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The Maternity Trap

January 24, 2017

It's 2017, men have been given paternity leave and the option to share parental leave but in reality is it ok for them to do it? And by ok, I don't mean legally. Whether implicitly said or not, company culture can pressure employees into making decisions that given a truly free choice, they wouldn't make.

 

And why is this important? It is important because the culture we create in the workplace for men around parental leave is vital for the culture created around parental leave for women. Something that in its current form, needs to change. Currently in construction, when a women tells her employer she is pregnant, she often gets the support she is looking for, regular meetings to see if she's ok and managing her workload, preparations are made to handover her work to whoever is covering her whilst on leave and then she goes off for her chosen time of parental leave. All of this is great!

 

The issue comes when she wants to come back. All too often, the construction industry talks the talk but that's where it stops. There seems to be a problem of "knowing what to do with women" when they return from maternity leave and this usually results in them receiving a demotion, too little to do on a day to day basis or they are ignored until they leave their job of their own accord.

 

The reality is that until we change the culture and encourage men to take leave to care for their children there will be an issue around women returners. The construction environment is such that there are clearly certain roles that can not be done on a part time basis. Something that often means sidelining of women who choose to come back part time. The nature of projects means that female project managers, construction managers, development managers etc struggle to do their job part time because they need to be available full time in order to make decisions and drive projects forward. It is not practical for these roles to be done on a part time basis as meetings, decision making and being on site to oversee project process cant be scheduled around the part time employee. This the nature of the role, rather than anything to do with gender but what isn't just the job is that other roles can be done on a part time basis, such as engineer, QS, trades and yet women are still demoted, given less responsibility and not really given the opportunity to do what they were previously considered capable of.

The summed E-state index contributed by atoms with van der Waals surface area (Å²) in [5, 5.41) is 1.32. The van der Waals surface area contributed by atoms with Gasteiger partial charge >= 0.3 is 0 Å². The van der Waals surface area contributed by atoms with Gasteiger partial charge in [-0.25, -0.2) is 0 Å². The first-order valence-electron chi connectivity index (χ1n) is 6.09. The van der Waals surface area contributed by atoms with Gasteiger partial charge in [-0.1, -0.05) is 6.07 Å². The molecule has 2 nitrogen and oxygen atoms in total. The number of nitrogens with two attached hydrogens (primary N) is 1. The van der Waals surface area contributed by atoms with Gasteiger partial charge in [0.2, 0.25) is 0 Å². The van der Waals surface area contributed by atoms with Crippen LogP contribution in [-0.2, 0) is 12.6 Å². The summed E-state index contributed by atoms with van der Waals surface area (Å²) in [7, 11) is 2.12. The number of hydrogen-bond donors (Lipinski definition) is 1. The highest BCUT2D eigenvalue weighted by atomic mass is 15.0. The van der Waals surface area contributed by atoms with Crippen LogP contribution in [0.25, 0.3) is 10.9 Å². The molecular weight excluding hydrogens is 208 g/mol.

When only women are able to give birth, the Construction industry needs to assist in making the choice to have children easier to do alongside having a career. At a time where few people have the choice as to whether they return to work employers need to allow women to step back into their roles and take on what they did previously if that is what they want. To sideline a women returning from maternity leave does nothing other than undermine her confidence and ability and deprives companies of talent. In 2017, we should be giving women the support they deserve, the support that the men have had all along.

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